For many artists and performers, COVID-19 has stalled their artistry. That is, if they let it. Aprina Johnson is one who won't allow that to happen -- and she also wants to help communities manage the pressure of getting through quarantine with a welcome distraction. And a reason to smile.
“It’s innate for me to be an outreach person,” said the local singer.
Johnson was used to having several paid gigs around Cincinnati and Northern Kentucky. Since the pandemic, the gigs aren't necessarily paid, but she is still commanding an audience across the city. The performances aren't indoors in front of a crowd. Instead, they're outdoors in front of neighbors. She calls it "Sidewalk Shenanigans." Johnson sees it as a way to connect people on their residential streets, even during social distancing.
“I realized that people are hanging out on their porches. They’re hanging out of their windows. They’re sitting on their lawns. They’re yelling at each other across the street talking,” Johnson said. “So I was like, I could be a middle person, throw my music equipment right there and then just sing.”
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So, that's what she does. With help from her family, she lugs her amplifiers and microphone out to various residential streets and belts out songs that are either familiar or original. Like Ben E. King's "Stand by Me," or her own new song, "One of these Days."
“The feedback has been amazing. And, people are asking me to return back to their street. I’m like, 'You might get tired of it.' They’re like, 'No,'” she said.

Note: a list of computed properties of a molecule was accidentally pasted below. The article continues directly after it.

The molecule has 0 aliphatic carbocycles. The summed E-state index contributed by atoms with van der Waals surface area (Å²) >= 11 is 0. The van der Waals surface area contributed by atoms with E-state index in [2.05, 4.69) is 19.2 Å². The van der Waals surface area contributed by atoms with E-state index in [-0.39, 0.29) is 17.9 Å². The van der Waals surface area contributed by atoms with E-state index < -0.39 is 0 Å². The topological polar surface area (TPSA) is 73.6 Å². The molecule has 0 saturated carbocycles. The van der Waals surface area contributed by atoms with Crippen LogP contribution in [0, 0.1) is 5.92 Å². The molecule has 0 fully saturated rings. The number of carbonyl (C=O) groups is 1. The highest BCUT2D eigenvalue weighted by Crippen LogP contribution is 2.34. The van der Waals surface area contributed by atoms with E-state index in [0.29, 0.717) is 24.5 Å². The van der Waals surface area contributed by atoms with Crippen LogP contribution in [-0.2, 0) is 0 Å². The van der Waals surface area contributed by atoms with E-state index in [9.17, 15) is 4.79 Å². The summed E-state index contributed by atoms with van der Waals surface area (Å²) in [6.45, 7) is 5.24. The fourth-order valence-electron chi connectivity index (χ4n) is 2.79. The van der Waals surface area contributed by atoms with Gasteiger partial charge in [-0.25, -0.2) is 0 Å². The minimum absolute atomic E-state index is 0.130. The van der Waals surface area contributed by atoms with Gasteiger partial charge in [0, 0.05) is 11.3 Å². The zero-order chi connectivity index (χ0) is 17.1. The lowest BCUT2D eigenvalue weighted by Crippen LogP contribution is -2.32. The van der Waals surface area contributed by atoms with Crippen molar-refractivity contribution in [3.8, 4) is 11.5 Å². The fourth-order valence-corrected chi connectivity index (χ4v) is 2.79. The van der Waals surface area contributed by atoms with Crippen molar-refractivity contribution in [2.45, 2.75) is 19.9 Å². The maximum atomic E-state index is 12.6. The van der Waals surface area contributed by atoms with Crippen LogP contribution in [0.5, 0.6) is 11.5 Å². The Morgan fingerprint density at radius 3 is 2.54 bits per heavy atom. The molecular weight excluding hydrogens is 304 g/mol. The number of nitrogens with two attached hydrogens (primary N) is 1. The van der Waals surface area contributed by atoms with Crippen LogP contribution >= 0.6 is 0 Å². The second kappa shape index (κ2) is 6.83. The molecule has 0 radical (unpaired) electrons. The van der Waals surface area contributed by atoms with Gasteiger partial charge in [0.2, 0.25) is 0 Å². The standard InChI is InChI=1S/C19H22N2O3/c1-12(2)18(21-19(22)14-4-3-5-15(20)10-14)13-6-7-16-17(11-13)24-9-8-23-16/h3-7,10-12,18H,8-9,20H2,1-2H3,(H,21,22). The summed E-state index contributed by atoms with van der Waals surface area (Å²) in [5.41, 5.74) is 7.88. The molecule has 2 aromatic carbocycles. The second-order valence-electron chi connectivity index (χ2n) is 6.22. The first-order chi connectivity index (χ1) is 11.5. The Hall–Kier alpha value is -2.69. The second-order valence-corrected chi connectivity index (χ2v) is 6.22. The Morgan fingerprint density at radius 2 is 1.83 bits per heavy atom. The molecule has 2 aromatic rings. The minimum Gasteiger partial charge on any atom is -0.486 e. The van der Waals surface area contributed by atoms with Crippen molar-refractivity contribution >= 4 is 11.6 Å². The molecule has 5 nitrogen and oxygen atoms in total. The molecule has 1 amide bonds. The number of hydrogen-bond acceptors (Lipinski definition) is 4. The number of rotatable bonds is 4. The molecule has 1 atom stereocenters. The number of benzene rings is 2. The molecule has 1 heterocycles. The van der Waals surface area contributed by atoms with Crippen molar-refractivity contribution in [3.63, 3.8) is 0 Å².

Johnson said she initially tried doing virtual online concerts like some other artists have done. But that didn't work for her. She needed something more personal.
“My professional work, that’s what I do. I’m always out mingling all across neighborhoods from Cincinnati to Northern Kentucky,” she said. “I woke up one morning and I was like, I should do this. My music equipment is collecting dust!”
Several of her performances have been on residential streets in Price Hill. She said she wants to leave residents with a feeling of normal. Music does that.
“People want to go back. They want to be in a moment where they can think about the future, think about how they can exist once this quarantine is fully lifted,” she said.
She sees it as a way to lift spirits in times of uncertainty.
“All your beliefs and all your hurt and all your pain is like thrown out the window and you realize you’re around people who are very similar to you,” said Johnson.
She says she does accept tips. But it doesn't have to be money.
“I’m homeschooling my kids right now. I’m currently out of work. So, definitely donate whatever you feel at the moment," she said. "They’ve given me books and stuff and I was like, yes! Thank you! I appreciate that!”
As for what she'll do once people are able to move around more freely, she thinks she'll keep the sidewalk singing going.
“I see this going on after quarantine,“ Johnson said.